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Learning Electronics

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Aviation Intercom

Before its move offshore, I was lucky enough to be involved in developing the avionics system for the Flightship Ground Effect FS8 craft (see www.pacificseaflight.com/craft.shtml). Although officially classed as a boat, it has wings and can travel at 180km/h some three metres above the water. The communications system was adapted from an aircraft unit and was a particular problem. It was expected to allow speech between the two pilots and radio, as well as receive audible warnings from the onboard computers and feed sound to the onboard data logger. Initially, the system was very noisy due to ground loops and incompatibility problems.

A circuit similar to that shown here was the solution. Although optimised to suit Softcom brand headphones with active noise reduction, it should be suitable for most aviation sets. The plugs indicated are standard aviation types but are insulated from the instrument panel to eliminate earth loops. The inputs from the two pilots' microphones are summed and amplified by transistors Q1 & Q2. When one pilot presses his or her transmit key (mounted on the yoke), the transmit relay (RLY1) closes, muting the other pilot’s microphone via the optocoupler (OPTO1).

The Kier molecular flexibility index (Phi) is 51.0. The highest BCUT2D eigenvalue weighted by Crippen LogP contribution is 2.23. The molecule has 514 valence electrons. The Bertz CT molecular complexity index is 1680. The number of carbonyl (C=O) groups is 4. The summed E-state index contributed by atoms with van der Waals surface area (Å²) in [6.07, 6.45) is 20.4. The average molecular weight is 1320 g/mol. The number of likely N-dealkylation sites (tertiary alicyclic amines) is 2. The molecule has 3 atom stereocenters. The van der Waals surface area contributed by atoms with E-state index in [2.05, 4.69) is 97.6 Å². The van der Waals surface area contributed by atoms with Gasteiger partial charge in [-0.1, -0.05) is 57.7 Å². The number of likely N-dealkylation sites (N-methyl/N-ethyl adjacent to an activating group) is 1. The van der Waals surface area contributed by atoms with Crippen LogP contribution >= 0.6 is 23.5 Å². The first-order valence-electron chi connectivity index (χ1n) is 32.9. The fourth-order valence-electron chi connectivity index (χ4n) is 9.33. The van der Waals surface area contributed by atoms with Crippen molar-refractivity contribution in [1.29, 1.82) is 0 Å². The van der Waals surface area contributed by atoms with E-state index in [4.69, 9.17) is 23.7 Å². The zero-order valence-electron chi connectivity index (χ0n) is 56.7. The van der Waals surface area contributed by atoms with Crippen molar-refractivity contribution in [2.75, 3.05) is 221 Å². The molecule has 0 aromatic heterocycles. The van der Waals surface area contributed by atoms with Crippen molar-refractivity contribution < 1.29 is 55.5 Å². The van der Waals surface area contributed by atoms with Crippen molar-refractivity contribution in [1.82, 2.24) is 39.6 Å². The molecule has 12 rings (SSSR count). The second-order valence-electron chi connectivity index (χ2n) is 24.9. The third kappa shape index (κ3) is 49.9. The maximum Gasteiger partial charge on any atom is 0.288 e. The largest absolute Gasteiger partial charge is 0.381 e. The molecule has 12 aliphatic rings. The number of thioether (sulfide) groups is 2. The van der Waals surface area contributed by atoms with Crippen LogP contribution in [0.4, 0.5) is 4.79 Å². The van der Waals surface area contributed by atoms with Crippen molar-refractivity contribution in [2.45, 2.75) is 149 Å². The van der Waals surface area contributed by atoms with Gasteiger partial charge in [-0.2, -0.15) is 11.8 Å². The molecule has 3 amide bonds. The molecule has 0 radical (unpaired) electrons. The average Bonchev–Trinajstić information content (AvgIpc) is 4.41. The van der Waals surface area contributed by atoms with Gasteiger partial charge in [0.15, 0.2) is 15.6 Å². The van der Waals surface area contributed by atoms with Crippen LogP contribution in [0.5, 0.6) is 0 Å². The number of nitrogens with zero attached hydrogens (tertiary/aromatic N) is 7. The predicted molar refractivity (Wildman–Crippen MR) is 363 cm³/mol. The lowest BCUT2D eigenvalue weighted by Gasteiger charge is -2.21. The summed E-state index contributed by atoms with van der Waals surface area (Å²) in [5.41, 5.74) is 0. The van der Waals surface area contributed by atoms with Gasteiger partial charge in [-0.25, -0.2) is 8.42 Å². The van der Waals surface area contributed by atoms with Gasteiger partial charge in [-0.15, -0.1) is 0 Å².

Circuit diagram:
Aviation Intercom Circuit Diagram

The outputs from the microphone preamp, computer audio transformer (T1) and radio speaker transformer (T2) are summed via 10kΩ resistors and applied to the input of IC1, an LM386 audio amplifier. Note that transformers are used here to avoid creating additional earth loops. The output of the LM386 drives the pilots’ headphones via transformers T3 & T4, which are needed for impedance matching. Each audio source has its own level control (VR1, VR3 & VR4). The main volume control (VR5) is included to allow for ambient noise level. VR2 is used to set the signal level for the data logger.
Author: Gary Smith
Copyright: Silicon Chip Electronics